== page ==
b. Create S3 bucket and upload test data

In this step, you will create a new Amazon S3 bucket and upload test data in it. This bucket will then be linked to the FSx Lustre filesystem created in the previous step.

You can create S3 bucket either via AWS console or via AWS CLI. For this lab you are going to use AWS CLI to create S3 bucket and upload data. However, later on you will also be able to take a look at the S3 console to view the bucket and its contents.

  1. Navigate to your Cloud9 IDE and on the Cloud9 terminal create S3 bucket with unique name.

The bucket name must start with s3://. Choose a random prefix, postfix, or append your name.

BUCKET_POSTFIX=$(python3 -S -c "import uuid; print(str(uuid.uuid4().hex)[:10])")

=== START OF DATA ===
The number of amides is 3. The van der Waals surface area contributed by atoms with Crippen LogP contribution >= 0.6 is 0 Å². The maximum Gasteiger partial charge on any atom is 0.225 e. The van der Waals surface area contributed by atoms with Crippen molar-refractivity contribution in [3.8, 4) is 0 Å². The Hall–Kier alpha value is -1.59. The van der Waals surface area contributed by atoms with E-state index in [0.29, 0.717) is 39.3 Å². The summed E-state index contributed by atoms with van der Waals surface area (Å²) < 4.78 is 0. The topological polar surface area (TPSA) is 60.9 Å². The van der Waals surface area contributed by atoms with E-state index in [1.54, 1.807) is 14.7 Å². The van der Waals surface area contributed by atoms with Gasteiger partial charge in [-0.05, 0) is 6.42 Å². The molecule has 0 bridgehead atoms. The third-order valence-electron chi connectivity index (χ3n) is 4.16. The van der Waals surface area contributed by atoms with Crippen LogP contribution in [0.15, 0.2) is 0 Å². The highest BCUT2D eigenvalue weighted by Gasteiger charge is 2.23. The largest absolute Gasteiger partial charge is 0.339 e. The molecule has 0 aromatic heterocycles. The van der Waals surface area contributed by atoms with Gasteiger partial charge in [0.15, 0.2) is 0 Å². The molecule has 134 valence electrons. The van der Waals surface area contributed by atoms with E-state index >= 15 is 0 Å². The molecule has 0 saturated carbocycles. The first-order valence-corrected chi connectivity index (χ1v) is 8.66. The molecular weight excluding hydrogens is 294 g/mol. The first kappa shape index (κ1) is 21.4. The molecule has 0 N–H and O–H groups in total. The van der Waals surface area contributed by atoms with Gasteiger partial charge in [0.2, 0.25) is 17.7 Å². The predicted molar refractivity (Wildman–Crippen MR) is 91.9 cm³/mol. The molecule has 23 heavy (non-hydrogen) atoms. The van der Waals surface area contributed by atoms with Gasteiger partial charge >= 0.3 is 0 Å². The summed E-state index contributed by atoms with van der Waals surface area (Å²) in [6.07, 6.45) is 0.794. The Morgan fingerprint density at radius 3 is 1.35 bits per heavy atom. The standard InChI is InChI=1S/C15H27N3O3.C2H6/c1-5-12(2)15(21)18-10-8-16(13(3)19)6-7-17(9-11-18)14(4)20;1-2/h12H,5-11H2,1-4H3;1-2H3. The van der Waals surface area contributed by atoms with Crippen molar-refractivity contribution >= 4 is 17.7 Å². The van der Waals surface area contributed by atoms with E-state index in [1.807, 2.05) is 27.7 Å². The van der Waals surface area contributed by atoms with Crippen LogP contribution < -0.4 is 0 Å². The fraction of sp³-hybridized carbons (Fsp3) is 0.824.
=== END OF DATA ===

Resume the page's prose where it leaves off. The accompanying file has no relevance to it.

aws s3 mb s3://${BUCKET_NAME_DATA} --region ${AWS_REGION}

Keep note of your bucket name. If you forget your bucket name, you can view it in the Amazon S3 Dashboard.

  1. Store bucket name in the env_vars script.
echo "export BUCKET_NAME_DATA=${BUCKET_NAME_DATA}" >> ~/environment/env_vars
  1. Download a file from the Internet to your Cloud9 instance. For example, download synthetic subsurface model. The file will be downloaded on your AWS Cloud9 instance, not your computer.
wget http://s3.amazonaws.com/open.source.geoscience/open_data/seg_eage_salt/SEG_C3NA_Velocity.sgy
  1. Upload the file to your S3 bucket using the following command:
aws s3 cp ./SEG_C3NA_Velocity.sgy s3://${BUCKET_NAME_DATA}/SEG_C3NA_Velocity.sgy
  1. List the content of your bucket using the following command. Alternatively, you can view the S3 Dashboard in the AWS Management Console and view your newly created bucket to see the file.
aws s3 ls s3://${BUCKET_NAME_DATA}/
  1. Delete the local version of the file using the command rm or the AWS Cloud9 IDE interface.
rm SEG_C3NA_Velocity.sgy
  1. If you would like a view of S3 through the user interface open the Amazon S3 console and click on your bucket name (bucketname-xxxx) to find the newly uploaded file.